Implications of a difference between individuals.
We already live in a society which functions 24 hours a day. Despite common media backlashes against the onward march of 24/7 living it is clear that City living demands it, encourages it and thrives on it. As such more and more people are working long hours or working shifts. Night shift workers, amongst which are some of our most important personnel, doctors, nurses, firemen are forced to function in direct opposition to our natural Circadian rhythms (that rough 24 hour cycle which has us sleep when it is dark and be more alert during daytime hours). To work when it is biologically incorrect and rest when it is biochemically non-sensiscal results in sleep quality which is often subpar.
Individuals may be functionally and genetically assessed. Those who would cope badly and whose health would suffer from an environment where sleep deprivation is a reality could avoid putting themselves and others at risk. This may seem unethical to some, but it is a question of safety. At the very least there is overwhelming evidence for why we should restrict the shift length of our medical professions. It is necessary to regulate such issues and not leave them up to the individual since people show very different symptoms in response to sleep deprivation and subjective measures of tiredness are not sufficient.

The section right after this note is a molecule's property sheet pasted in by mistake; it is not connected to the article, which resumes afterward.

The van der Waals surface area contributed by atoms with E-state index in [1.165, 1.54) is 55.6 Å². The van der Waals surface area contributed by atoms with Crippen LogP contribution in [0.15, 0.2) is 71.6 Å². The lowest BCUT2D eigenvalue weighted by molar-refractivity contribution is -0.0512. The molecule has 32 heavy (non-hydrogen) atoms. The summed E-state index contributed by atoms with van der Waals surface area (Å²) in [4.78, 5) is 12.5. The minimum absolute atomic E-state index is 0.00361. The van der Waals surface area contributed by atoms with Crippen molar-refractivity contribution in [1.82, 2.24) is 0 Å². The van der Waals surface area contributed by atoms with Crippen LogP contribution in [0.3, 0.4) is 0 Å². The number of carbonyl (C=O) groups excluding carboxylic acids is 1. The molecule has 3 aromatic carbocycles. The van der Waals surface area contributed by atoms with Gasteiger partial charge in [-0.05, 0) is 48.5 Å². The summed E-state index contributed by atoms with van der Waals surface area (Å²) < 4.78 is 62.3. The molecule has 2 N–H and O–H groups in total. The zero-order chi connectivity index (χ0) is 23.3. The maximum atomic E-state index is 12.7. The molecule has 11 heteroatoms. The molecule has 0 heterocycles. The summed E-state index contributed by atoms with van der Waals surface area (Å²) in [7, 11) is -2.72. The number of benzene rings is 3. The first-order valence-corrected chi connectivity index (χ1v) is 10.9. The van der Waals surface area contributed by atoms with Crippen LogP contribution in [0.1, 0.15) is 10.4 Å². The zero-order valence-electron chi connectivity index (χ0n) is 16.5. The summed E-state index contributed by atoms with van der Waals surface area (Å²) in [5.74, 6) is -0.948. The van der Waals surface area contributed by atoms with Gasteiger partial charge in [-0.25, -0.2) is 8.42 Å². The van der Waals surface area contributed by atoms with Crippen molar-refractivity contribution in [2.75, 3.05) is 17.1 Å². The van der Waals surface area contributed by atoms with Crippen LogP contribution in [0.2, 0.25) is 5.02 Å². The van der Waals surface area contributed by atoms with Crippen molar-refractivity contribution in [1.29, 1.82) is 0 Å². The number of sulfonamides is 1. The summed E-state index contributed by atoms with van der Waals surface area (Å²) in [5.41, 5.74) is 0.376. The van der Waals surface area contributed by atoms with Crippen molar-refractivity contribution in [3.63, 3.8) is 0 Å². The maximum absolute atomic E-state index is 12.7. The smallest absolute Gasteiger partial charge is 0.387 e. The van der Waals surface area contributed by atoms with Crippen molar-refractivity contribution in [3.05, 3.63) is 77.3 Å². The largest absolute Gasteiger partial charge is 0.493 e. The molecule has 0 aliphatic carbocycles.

Standford Sleep Medical Centre estimates that in the US, sleep disorders result in $15.9 billion in direct costs and $50 to $100 billion in indirect costs annually. The reality is that it carries a much higher cost.
Effect of overtime work and insufficient sleep on postural sway in information-technology workers. Karita K, Nakao M, Nishikitani M, Iwata T, Murata K, Yano E. Ind Health. 2010;48(4):395-405.
Work schedules and health behavior outcomes at a large manufacturer. Bushnell PT, Colombi A, Caruso CC, Tak S. Sleep. 2007 Sep 1;30(9):1085-95.
American time use survey: sleep time and its relationship to waking activities. Basner M, Fomberstein KM, Razavi FM, Banks S, William JH, Rosa RR, Dinges DF.
White Matter Differences Predict Cognitive Vulnerability to Sleep Deprivation. Matthew Rocklage, BA; Victoria Williams, BS; Jennifer Pacheco, MA; David M. Schnyer, PhD Department of Psychology, University of Texas at Austin, Austin, TX